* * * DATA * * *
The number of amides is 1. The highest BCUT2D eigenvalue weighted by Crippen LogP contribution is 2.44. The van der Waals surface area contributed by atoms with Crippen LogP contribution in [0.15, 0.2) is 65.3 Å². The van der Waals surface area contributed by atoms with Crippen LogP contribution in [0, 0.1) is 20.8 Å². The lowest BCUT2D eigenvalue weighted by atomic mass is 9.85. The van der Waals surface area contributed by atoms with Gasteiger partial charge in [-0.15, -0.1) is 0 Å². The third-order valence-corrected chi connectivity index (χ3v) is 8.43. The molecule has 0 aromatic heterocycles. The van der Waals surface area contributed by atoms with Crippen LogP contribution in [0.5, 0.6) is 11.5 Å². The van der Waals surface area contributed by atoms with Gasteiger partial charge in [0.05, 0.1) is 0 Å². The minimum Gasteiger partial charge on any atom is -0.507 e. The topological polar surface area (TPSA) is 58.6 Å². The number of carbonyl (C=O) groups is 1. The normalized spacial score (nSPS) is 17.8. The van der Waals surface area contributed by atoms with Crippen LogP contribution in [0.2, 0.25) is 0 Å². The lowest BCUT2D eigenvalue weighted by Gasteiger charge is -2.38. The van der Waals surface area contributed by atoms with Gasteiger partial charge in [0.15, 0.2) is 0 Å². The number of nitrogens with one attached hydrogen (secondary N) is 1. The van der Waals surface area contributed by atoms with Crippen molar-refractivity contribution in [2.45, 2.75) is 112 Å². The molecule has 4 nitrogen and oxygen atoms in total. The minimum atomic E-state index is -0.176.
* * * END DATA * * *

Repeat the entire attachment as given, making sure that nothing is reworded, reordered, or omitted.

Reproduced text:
The number of amides is 1. The highest BCUT2D eigenvalue weighted by Crippen LogP contribution is 2.44. The van der Waals surface area contributed by atoms with Crippen LogP contribution in [0.15, 0.2) is 65.3 Å². The van der Waals surface area contributed by atoms with Crippen LogP contribution in [0, 0.1) is 20.8 Å². The lowest BCUT2D eigenvalue weighted by atomic mass is 9.85. The van der Waals surface area contributed by atoms with Gasteiger partial charge in [-0.15, -0.1) is 0 Å². The third-order valence-corrected chi connectivity index (χ3v) is 8.43. The molecule has 0 aromatic heterocycles. The van der Waals surface area contributed by atoms with Crippen LogP contribution in [0.5, 0.6) is 11.5 Å². The van der Waals surface area contributed by atoms with Gasteiger partial charge in [0.05, 0.1) is 0 Å². The minimum Gasteiger partial charge on any atom is -0.507 e. The topological polar surface area (TPSA) is 58.6 Å². The number of carbonyl (C=O) groups is 1. The normalized spacial score (nSPS) is 17.8. The van der Waals surface area contributed by atoms with Crippen LogP contribution in [0.2, 0.25) is 0 Å². The lowest BCUT2D eigenvalue weighted by Gasteiger charge is -2.38. The van der Waals surface area contributed by atoms with Gasteiger partial charge in [0.15, 0.2) is 0 Å². The number of nitrogens with one attached hydrogen (secondary N) is 1. The van der Waals surface area contributed by atoms with Crippen molar-refractivity contribution in [2.45, 2.75) is 112 Å². The molecule has 4 nitrogen and oxygen atoms in total. The minimum atomic E-state index is -0.176.